Helper Charged In Slaying Of Missing Real Estate Investor: EXCLUSIVE

A body believed to be Sidney Cranston Jr., 40, was found over the weekend.

An Arizona maintenance man was charged Wednesday in the shooting death of his real estate investor boss, whose remains were found over the weekend 19 months after he vanished.

Al Blanco was booked on a charge of first-degree murder in the killing of Sidney Cranston Jr., 40, whose body was found Saturday in a remote area east of Kingman, according to Chief Deputy Rusty Cooper of the Kingman Police Department. The Mohave County Medical Examiner’s Office ruled the cause of death homicide, citing a gunshot wound, police said in a statement.

Blanco, who took care of properties Cranston owned and also was his friend, had been staying at a Youngstown rehab facility. Officials there declined to allow calls to his room prior to his arrest. 

Cranston’s brother, Chris Cranston, told HuffPost that FBI Special Agent Desirae Tolhurst notified him of the discovery on Tuesday.

Kingman, Arizona, is located approximately 100 miles southeast of Las Vegas.
Kingman, Arizona, is located approximately 100 miles southeast of Las Vegas.

“We’ve known all along this would most likely be the outcome, but hearing it was very surreal,” Chris Cranston said. “Here I was, finally in this place with answers to where my brother’s been, and I just felt numb.”

Cranston added: “But, as horrible as the news is, it’s positive, in that we can now pursue justice.”

A source close to the investigation told The Huffington Post the break came after police executed a search warrant on a property where they had previously been blocked. Local authorities wouldn’t confirm or deny that information.

The discovery of the remains came nearly 19 months after the search for Cranston began.

An engineer by trade, Cranston owned Done Right Engineering. He’d relocated to northwestern Arizona from New York around 2005 and held the deeds to nearly 50 properties in Arizona. Most were purchased at tax sales. Some were fixer-uppers that he planned to renovate and flip.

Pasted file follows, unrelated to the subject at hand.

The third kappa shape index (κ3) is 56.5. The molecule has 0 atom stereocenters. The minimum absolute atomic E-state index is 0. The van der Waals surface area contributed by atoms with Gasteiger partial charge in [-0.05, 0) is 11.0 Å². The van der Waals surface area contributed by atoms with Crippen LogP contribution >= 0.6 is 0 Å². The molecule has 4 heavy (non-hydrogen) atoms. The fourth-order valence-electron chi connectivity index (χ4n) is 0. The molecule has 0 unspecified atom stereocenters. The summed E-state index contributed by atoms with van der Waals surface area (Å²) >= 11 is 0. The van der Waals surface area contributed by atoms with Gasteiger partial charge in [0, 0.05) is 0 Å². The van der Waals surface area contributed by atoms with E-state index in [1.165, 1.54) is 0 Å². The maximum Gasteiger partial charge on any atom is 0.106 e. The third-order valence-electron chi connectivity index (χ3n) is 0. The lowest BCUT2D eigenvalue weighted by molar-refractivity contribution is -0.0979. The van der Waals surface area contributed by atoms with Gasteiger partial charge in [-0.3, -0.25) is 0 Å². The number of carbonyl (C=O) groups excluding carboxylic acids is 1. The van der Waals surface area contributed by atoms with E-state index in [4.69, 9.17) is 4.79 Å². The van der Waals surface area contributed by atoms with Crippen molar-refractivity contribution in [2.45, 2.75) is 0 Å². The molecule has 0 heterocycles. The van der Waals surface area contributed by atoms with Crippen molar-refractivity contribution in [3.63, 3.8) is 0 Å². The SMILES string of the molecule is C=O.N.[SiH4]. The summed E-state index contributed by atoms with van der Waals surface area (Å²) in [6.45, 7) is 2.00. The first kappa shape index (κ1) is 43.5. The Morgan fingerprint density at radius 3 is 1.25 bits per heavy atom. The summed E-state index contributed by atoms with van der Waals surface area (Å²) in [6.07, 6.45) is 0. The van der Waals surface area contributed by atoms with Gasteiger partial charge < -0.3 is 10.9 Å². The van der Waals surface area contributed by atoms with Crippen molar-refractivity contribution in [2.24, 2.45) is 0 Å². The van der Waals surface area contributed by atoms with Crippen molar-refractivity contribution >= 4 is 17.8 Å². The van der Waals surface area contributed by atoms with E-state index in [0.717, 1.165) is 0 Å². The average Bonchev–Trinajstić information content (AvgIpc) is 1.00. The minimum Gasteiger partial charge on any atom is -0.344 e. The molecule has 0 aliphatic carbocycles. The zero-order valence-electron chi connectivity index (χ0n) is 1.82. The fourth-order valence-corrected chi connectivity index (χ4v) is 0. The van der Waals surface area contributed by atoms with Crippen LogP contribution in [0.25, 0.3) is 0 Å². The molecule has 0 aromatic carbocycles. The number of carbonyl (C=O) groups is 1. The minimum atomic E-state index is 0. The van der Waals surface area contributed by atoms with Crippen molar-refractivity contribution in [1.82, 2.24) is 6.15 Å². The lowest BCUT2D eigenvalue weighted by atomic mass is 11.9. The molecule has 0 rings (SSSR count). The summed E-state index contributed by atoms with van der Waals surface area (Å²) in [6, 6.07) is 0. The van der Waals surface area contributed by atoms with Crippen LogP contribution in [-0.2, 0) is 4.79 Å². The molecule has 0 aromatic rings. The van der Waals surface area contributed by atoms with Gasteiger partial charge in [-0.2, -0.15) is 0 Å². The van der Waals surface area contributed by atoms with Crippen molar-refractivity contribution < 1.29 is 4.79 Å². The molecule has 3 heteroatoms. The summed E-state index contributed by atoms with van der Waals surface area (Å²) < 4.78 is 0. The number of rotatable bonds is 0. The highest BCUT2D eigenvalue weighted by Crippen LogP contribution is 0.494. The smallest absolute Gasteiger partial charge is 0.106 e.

Beginning in 2013, Cranston divided his time between Arizona and southern Mexico, where he’d met and fell in love with a psychologist. The two had been planning to marry before he disappeared. 

“He told me he was happier than he had ever been in his entire life,” Dawn Brannies, a Kingman real estate agent and friend of Cranston, told HuffPost in November 2015. “He said he was head over heels for her and couldn’t wait to bring her to Arizona.”

Sidney Cranston Missing

On June 16, 2015 — the day he was last seen ― Cranston collected about $2,500 from property rentals. He was scheduled to attend a meeting later that day with Kingman City Council regarding a sewage permit for one of his properties.

Cranston never showed up for the meeting and failed to return to a friend’s home that night, prompting a missing person report with police.

The investigation into Cranston’s disappearance revealed that his phone had pinged a cellular tower near the Hualapai Mountains on the afternoon of his disappearance. A cellphone belonging to Blanco, who helped manage Cranston’s properties, reportedly pinged the same tower that day.

Questioned by police, Blanco said he had lunch with Cranston that day at a property Blanco was working on in the 1700 block of Club Avenue. It’s the same property where Cranston’s motorcycle was found after his disappearance.

In the days that followed, Cranston’s ex-wife, Jody Nelson, received an unexpected visit from police.

“They had two pictures of rings that had been sold at a pawn shop the day after Sid disappeared, and they wanted to know if I could identify them,” Nelson told HuffPost. “I was able to identify the one ring as Sid’s wedding band. He had changed it over to his right hand after we got divorced, but still wore the ring because he liked it and it was worth money.”

Nelson said police told her Blanco was who sold the rings. Investigators haven’t publicly confirmed that information.

“Investigators continue to work diligently on the investigation and are committed to bringing to justice those who may be responsible for Cranston’s murder,” Kingman police said.

In February, Chris Cranston and a crew from Crime Watch Daily confronted Blanco in Kingman. He refused to talk on camera and complained to police that the cameraman and crew assaulted him.

Cranston’s brother also spearheaded volunteer search efforts, often traveling from his home in New York. He estimated he made the trip to Arizona more than a dozen times and personally searched several square miles.

That search now appears to be over, and Chris Cranston said he will shift his focus on the next stage of the case.

“I think were headed to a better place,” he said. “Right now, it’s like a roller coaster of pain and sorrow. It’s horrible to be where we are, but good to know we’re on a path to justice.”

Cranston added, “My brother wasn’t murdered at random. He was shot and killed over money, by scum of the scum.”

Anyone with information is asked to call the Kingman Police Department at 928-753-1911 or Silent Witness at 928-753-1234.



Cold Cases